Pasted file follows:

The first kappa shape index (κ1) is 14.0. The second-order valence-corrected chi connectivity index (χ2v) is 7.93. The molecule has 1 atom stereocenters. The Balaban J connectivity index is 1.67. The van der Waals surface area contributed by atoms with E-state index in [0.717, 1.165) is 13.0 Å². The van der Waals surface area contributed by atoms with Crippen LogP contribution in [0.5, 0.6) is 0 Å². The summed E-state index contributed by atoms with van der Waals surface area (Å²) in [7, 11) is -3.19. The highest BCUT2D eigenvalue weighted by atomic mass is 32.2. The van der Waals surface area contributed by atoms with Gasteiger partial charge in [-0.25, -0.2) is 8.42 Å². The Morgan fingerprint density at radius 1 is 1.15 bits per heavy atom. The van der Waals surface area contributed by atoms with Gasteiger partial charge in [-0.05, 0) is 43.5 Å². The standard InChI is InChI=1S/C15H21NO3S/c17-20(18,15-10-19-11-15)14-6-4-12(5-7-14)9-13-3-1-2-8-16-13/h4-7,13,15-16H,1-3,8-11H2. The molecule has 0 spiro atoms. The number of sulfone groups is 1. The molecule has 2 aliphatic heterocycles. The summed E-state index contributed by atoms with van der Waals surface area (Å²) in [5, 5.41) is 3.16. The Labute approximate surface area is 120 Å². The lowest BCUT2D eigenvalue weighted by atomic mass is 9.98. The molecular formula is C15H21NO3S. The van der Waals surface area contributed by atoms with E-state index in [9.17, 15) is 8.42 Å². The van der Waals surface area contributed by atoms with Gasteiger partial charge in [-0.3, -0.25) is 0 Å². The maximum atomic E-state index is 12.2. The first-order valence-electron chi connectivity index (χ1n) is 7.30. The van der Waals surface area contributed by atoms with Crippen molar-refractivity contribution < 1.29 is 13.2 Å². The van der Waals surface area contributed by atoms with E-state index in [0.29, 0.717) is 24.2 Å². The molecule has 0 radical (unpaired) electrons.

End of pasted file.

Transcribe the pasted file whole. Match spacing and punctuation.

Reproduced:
The first kappa shape index (κ1) is 14.0. The second-order valence-corrected chi connectivity index (χ2v) is 7.93. The molecule has 1 atom stereocenters. The Balaban J connectivity index is 1.67. The van der Waals surface area contributed by atoms with E-state index in [0.717, 1.165) is 13.0 Å². The van der Waals surface area contributed by atoms with Crippen LogP contribution in [0.5, 0.6) is 0 Å². The summed E-state index contributed by atoms with van der Waals surface area (Å²) in [7, 11) is -3.19. The highest BCUT2D eigenvalue weighted by atomic mass is 32.2. The van der Waals surface area contributed by atoms with Gasteiger partial charge in [-0.25, -0.2) is 8.42 Å². The Morgan fingerprint density at radius 1 is 1.15 bits per heavy atom. The van der Waals surface area contributed by atoms with Gasteiger partial charge in [-0.05, 0) is 43.5 Å². The standard InChI is InChI=1S/C15H21NO3S/c17-20(18,15-10-19-11-15)14-6-4-12(5-7-14)9-13-3-1-2-8-16-13/h4-7,13,15-16H,1-3,8-11H2. The molecule has 0 spiro atoms. The number of sulfone groups is 1. The molecule has 2 aliphatic heterocycles. The summed E-state index contributed by atoms with van der Waals surface area (Å²) in [5, 5.41) is 3.16. The Labute approximate surface area is 120 Å². The lowest BCUT2D eigenvalue weighted by atomic mass is 9.98. The molecular formula is C15H21NO3S. The van der Waals surface area contributed by atoms with E-state index in [9.17, 15) is 8.42 Å². The van der Waals surface area contributed by atoms with Gasteiger partial charge in [-0.3, -0.25) is 0 Å². The maximum atomic E-state index is 12.2. The first-order valence-electron chi connectivity index (χ1n) is 7.30. The van der Waals surface area contributed by atoms with Crippen molar-refractivity contribution < 1.29 is 13.2 Å². The van der Waals surface area contributed by atoms with E-state index in [0.29, 0.717) is 24.2 Å². The molecule has 0 radical (unpaired) electrons.